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What you need to know for 08/23/2017

State and feds to hold hearing on high-speed rail plans in Albany

State and feds to hold hearing on high-speed rail plans in Albany

State and federal transportation officials will hold a public hearing next month in Albany on plans

State and federal transportation officials will hold a public hearing next month in Albany on plans for a high-speed rail corridor from New York City to Niagara Falls.

The hearing will be on a draft environmental impact statement on the Empire Corridor High Speed Rail, which has been under discussion for decades and has moved forward in recent years because of potential federal funding.

The plan calls for development of accelerated passenger and freight service on 463 miles of track, with the most work planned between Albany and Buffalo.

The local hearing, the first of six across the state, will take place Tuesday, March 4, at the College of Nanoscale Sciences and Engineering, 257 Fuller Road, Albany. There will be an open house from 4 to 8 p.m., including a formal public hearing scheduled for 6 p.m., DOT officials said.

Alternatives under consideration for high-speed service range from doing nothing to spending more than $14.7 billion to build an entirely new corridor across the state for electric locomotives.

In one of the most commonly discussed scenarios, it would cost between $5.5 billion and $6.3 billion to build a dedicated third track parallel to the existing CSX Transportation tracks across upstate, depending on whether the tracks would be rated for 110 mph or 125 mph, according to the draft study.

In practice, the study notes, train speeds will be considerably slower, probably averaging between 60 and 70 mph — which is still faster than current average speed west of Albany of 51 mph.

The goal of faster passenger rail would be to draw some people away from the Thruway or air flight, reducing traffic-related pollution. If it becomes reality, the project would mean faster service from both directions to Schenectady — where a new rail station is in planning — as well as faster trains passing through the cities and villages of the Mohawk Valley.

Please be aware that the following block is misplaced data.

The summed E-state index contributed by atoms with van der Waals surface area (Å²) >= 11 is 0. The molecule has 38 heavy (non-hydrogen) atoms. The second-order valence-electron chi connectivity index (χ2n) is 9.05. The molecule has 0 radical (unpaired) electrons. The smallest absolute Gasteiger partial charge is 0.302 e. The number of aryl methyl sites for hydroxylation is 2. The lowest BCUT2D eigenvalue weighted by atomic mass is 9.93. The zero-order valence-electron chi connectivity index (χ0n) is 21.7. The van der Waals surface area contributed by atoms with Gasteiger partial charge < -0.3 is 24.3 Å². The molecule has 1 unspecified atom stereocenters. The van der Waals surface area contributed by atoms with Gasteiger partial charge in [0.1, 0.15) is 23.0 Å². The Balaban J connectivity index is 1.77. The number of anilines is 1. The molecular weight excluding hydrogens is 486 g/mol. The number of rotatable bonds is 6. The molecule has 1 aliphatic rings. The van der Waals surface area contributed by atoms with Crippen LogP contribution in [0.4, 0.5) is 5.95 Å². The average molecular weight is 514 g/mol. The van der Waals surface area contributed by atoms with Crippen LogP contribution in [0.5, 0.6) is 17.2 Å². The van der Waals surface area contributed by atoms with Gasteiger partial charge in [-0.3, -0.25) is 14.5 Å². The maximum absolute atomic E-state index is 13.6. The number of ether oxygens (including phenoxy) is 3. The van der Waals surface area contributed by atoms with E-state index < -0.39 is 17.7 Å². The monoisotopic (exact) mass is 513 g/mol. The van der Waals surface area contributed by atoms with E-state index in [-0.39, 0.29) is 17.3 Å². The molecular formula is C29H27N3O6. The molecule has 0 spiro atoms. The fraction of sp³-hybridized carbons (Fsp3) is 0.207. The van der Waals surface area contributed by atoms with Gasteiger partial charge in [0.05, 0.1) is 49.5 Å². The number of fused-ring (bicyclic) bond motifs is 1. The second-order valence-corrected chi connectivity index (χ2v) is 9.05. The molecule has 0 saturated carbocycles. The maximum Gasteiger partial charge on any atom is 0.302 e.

The feasibility of high-speed rail has been discussed since the 1990s, and got a boost from money included in the 2009 federal economic stimulus legislation.

Since 2010, New York state has received about $500 million in federal high-speed rail funding, some of which is paying for the pending project to construct a second track between Rensselaer and Schenectady.

The corridor between New York City and the Rensselaer Amtrak station is currently the ninth-busiest in the United States, while the rail corridor west of Albany is also busy, but primarily with freight traffic. With 50 to 60 freight trains a day, it is the busiest freight corridor in the state. Currently, only four Amtrak passenger trains a day travel the corridor.

If high-speed rail becomes a reality, passenger ridership west of Albany is projected to increase from 1.4 million annually today to 2.6 million by 2035.

All the options for building and operating high-speed rail would require at least $24 million in annual operating subsidies. State officials are nevertheless high on the prospect of increasing the speed and frequency of rail service.

“Extending high speed rail passenger service to the Empire Corridor west of Albany will be good for all of New York state, bringing with it jobs, tourism, economic development and a cleaner environment,” DOT Commissioner Joan McDonald said in a news release.

DOT is conducting the environmental review in conjunction with the Federal Railroad Administration, which will be the most likely source of any project funding.

The study is being carried out by HNTB New York Engineering and Architecture, in association with Clough, Harbour & Associates; Louis T. Klauder & Associates; AKRF, Inc; and Pinyon Environmental.

Other public hearing locations will be in Syracuse, Buffalo, Rochester, Utica and Poughkeepsie. The Utica hearing will be 4 to 8 p.m. Tuesday, March 11, at the Utica train station.

Written comments on the plan may be submitted to David Chan, project manager, New York State Department of Transportation, 50 Wolf Road, Albany NY 12232, or emailed to with the subject line Draft EIS.

The comment period will run through March 24.

The draft environmental impact statement can be accessed at

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